You might consider playing with the Wilson Duo 50 compression golf ball. I know that Phil uses the Callaway Chrome in colder weather and he uses the Hex Black under normal conditions. We tried balls on a launch monitor once that were six kept in the refrigerator over night and the other six were warmed up on a stove. The launch monitor showed no difference at all.

I think the lower compression ball feels better in the cold. Plus, I think the heavier air in cold weather has it’s influence. Most average golfers just don’t take the wet and cold into account enough. Conditions like we have now I would definitely hit more iron maybe even two clubs in some cases.

The one thing that can be done, (but I don’t know that it is really worth the expense unless you’re to compete in some local amateur events) have a second club head for your driver. Carry more loft for wet conditions to hold the ball in the air longer.

Here’s an article I dug up on the internet below…

The temperature of the golf ball and the air temperature on the day you’re playing directly affect how your ball will perform during a round. Generally, temperature affects a ball’s resiliency, the spin and the density of the air through which the ball travels. Each contributes to how a ball performs. Knowing this can help your scores.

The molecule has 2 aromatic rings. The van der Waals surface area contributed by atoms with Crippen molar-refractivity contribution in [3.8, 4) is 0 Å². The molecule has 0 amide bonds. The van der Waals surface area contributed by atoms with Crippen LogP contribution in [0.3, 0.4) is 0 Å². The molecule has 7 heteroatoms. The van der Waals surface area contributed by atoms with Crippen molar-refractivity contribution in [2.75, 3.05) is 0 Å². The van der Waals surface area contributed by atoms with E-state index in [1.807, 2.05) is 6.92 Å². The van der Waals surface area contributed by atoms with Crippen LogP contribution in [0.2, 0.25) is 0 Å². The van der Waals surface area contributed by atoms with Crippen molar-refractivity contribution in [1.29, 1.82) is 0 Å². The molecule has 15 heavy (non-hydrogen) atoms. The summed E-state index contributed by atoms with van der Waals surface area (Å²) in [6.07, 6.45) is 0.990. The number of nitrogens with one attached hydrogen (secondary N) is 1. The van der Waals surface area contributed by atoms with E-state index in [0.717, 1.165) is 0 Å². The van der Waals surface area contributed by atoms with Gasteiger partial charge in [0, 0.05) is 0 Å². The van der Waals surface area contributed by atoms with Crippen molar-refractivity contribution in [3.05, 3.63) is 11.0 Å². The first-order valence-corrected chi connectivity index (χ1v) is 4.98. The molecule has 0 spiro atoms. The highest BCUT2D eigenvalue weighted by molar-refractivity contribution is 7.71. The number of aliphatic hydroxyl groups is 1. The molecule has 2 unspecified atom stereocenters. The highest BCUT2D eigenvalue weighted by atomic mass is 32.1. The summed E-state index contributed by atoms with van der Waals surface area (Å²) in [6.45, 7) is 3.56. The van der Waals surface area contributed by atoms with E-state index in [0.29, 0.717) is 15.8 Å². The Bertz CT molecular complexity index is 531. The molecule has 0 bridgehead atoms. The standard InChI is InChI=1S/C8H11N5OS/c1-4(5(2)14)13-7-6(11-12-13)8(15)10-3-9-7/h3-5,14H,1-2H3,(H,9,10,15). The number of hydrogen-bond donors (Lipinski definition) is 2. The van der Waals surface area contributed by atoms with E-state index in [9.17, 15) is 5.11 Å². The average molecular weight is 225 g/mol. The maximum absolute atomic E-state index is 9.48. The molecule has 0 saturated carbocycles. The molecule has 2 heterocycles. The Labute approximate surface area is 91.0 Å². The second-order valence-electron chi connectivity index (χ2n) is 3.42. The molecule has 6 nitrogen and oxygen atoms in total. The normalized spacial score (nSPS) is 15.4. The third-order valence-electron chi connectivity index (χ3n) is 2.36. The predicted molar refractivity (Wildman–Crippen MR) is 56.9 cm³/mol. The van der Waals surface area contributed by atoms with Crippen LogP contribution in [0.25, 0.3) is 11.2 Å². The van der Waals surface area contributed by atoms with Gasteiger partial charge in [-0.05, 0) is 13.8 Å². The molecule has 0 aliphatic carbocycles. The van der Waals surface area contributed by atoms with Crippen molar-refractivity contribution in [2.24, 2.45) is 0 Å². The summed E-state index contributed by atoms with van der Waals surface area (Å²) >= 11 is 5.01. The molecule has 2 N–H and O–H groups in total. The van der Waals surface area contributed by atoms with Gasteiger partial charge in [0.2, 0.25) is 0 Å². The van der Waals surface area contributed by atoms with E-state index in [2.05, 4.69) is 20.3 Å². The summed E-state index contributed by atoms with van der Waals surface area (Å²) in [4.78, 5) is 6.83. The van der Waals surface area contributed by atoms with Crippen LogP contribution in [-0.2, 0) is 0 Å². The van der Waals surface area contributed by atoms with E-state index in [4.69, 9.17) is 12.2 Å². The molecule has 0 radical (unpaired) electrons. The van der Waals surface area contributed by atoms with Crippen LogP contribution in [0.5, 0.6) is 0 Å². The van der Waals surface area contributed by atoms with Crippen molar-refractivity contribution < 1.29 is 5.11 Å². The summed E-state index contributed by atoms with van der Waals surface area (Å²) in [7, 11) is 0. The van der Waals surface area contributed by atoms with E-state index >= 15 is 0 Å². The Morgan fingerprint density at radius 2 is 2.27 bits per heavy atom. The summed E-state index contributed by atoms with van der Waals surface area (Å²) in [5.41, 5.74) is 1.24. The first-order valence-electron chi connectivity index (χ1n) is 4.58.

Ball Temperature
Generally, a warmer golf ball travels farther. The rubber materials used to make golf balls respond better if they are more resilient. Warmth enhances resiliency. A warmer ball will come off the clubface with more velocity and spin than a colder ball, encouraging loft. The ball’s temperature also has an effect on bounce. Heat gives the ball more elasticity, creating a ball that bounces more and travels longer.

Air Temperature
Colder days mean the air density is greater. If the air is “thick,” the ball requires more velocity to produce a longer shot. Conversely, if the air temperature is warm, there is less density, and the ball has the chance to perform better and travel farther. It’s not unlike the human body. Muscles are more flexible and responsive when the temperature is warm than when it’s cold. We are able to move more efficiently. The same goes for a golf ball.

Ball Selection
If you are playing in colder weather (below 50 degrees Fahrenheit), the ball’s compression can make a big difference in performance. Generally, high compression golf balls will not travel as far as lower compression balls in chilly weather. Also, if it’s cold, and you store your golf balls in a cold place, like a garage or your car, the higher compression balls will harden. That makes them less resilient.